Ini Dele-Adedeji calls Virginia Comolli’s new book a thorough and expertly-analysed work that will become an invaluable compendium for Boko Haram watchers.
Virginia Comolli’s Boko Haram: Nigeria’s Islamist Insurgency is the latest offering to attempt to put conflict in northern Nigeria into better context, connecting the long history of violence in the region with the ongoing Boko Haram insurgency.
Considering the difficulties and risks inherent in conducting research on the virtually-inaccessible Boko Haram, this book makes ample use of open-source information, historical material and information from a wide variety of Nigerian sources. The result is an expertly analysed work which successfully condenses the myriad of information on Boko Haram and episodes in the group’s campaign of violence, making it into a compendium for referencing by ‘Boko Haram-watchers’, to borrow the author’s parlance.
The book begins by pre-empting critique about its purview, by pointing out its own research limitations, most of which stem from the volatile nature of northern Nigeria, more so where Boko Haram is concerned. It then lays a foundational context for the rest of the book by beginning with a cursory look into the entry of Islam into northern Nigeria. The reading from this point provides more spark, delving into the history of different Islamic groups which have tried to reform the religious sphere in northern Nigeria.
Comolli acquaints the reader with the contentious debates among some writers on Islamic sects within northern Nigeria, with one school of thought seeing movements such as the ‘Izala’ as reformist with the other disagreeing. This provides another bottom layer to the crux of the book, allowing the author to appreciate the abundance of conflicting narratives which exist in trying to understand Boko Haram. Commolli, however, points out that in spite of these seeming incongruences, there are areas where all of these narratives on Boko Haram overlap. Comolli does a good job of pointing out that Boko Haram has always, even before its popularity, been somewhat fractured, and is even more so now and as such any understanding and analysis of the group has to recognise that.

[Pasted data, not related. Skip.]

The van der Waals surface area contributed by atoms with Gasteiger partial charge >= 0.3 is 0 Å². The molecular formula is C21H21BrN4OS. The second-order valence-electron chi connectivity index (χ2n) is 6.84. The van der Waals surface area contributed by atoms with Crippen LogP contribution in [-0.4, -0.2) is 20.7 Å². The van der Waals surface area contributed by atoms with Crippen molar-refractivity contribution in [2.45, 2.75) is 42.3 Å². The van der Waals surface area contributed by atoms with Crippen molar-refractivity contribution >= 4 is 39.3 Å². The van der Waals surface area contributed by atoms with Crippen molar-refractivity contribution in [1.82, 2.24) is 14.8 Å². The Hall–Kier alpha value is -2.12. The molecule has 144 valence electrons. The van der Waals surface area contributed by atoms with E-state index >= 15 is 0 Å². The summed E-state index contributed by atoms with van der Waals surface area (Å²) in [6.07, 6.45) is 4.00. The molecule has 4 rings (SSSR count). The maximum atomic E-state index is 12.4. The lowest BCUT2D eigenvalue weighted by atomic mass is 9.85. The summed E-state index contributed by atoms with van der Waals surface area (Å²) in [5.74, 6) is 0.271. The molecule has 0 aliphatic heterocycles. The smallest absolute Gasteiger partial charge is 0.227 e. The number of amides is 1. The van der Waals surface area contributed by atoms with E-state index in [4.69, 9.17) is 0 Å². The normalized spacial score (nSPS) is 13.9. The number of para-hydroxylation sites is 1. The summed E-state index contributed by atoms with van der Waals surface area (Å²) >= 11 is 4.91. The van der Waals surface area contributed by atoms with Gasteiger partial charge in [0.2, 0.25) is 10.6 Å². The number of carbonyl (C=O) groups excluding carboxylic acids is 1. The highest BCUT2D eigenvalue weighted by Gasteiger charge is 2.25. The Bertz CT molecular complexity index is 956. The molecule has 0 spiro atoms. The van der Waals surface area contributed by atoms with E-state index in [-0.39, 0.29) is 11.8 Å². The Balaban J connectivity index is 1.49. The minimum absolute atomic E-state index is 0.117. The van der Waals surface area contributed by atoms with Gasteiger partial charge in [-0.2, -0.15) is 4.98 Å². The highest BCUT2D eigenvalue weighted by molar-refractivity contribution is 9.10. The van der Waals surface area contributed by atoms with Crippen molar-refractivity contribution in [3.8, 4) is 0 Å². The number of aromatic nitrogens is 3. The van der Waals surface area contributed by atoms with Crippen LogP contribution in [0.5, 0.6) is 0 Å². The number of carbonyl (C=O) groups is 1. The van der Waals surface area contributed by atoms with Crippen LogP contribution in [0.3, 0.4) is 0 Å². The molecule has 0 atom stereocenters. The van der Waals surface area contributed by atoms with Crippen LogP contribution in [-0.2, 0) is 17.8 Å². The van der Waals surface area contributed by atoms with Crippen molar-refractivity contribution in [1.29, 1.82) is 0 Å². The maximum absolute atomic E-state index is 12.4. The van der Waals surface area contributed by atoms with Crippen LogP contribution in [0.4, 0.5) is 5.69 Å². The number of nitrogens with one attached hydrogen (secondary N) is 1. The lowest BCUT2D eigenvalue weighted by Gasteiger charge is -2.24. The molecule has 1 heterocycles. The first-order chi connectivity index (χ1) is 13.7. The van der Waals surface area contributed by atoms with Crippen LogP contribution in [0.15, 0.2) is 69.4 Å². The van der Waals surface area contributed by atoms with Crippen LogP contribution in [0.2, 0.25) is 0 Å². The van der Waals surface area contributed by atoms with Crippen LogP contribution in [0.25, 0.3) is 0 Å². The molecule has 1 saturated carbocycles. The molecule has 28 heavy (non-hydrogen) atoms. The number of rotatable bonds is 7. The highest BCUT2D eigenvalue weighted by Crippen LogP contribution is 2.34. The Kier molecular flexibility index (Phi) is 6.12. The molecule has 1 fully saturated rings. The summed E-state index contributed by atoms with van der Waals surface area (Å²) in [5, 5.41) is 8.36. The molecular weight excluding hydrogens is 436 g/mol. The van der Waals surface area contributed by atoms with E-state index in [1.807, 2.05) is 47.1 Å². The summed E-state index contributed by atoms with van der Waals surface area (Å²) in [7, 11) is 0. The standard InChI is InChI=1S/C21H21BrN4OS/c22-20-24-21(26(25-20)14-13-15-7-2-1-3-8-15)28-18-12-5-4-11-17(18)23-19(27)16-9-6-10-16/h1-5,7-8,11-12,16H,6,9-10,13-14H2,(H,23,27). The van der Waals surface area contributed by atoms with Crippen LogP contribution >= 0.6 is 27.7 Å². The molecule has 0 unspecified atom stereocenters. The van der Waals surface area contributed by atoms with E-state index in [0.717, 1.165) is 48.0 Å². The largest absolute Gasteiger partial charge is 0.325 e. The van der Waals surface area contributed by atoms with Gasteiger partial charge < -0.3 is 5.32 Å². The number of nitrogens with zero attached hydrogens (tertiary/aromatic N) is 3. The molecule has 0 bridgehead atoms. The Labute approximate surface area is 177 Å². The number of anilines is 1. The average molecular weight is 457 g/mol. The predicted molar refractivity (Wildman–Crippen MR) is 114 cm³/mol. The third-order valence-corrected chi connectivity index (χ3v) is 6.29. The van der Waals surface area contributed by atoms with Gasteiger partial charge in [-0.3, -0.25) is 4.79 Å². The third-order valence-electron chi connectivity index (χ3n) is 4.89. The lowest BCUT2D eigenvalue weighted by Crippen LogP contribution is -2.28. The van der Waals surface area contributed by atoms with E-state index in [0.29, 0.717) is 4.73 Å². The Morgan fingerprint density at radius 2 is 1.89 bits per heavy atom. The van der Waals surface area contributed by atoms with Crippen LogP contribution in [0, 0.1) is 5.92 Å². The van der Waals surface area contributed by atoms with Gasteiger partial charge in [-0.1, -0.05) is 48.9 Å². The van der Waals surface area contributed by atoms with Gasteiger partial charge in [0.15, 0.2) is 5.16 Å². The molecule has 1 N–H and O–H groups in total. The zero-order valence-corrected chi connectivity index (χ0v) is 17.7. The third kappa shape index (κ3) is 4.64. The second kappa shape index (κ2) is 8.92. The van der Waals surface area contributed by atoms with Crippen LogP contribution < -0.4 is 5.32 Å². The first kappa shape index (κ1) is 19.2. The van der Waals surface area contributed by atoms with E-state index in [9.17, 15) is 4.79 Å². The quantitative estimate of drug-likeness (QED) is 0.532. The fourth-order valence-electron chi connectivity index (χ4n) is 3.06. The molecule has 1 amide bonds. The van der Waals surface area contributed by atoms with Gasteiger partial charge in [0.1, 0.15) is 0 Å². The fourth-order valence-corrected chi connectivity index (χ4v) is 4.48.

The book relies to a greater extent on the perspective of various important personages within the Nigerian government, at the time of its writing. As such, this helps to capture the stance of some key actors within Nigeria’s decision-making bodies on the ongoing conflict. It, however, relies less so on the perspective of civilians. The analysis of Boko Haram itself might be considered somewhat superficial, which might have been deliberate on the part of the author, since the book seems to lean more towards those within the field of policy-making. It, however, succeeds greatly in sieving through and collating the vast data available on Boko Haram, breaking them down into thematic groupings in a manner accessible to lay readers on the subject. It also covers the transnational effects of Boko Haram’s attack, the response of the Nigerian government to the group’s menace, that of its neighbouring countries and the international response as well.
As Comolli rightly asserts, for some of the relatively limited information available on the inner workings of Boko Haram, there is also a large amount of counterfactual narratives being passed on and recycled as facts, which makes this work important as a guide of sorts in the initial study of Boko Haram.
Boko Haram: Nigeria’s Islamist Insurgency by Viriginia Comolli. Hurst Publishers.
Ini Dele-Adedeji is a research student at SOAS.
The views expressed in this post are those of the authors and in no way reflect those of the Africa at LSE blog or the London School of Economics and Political Science.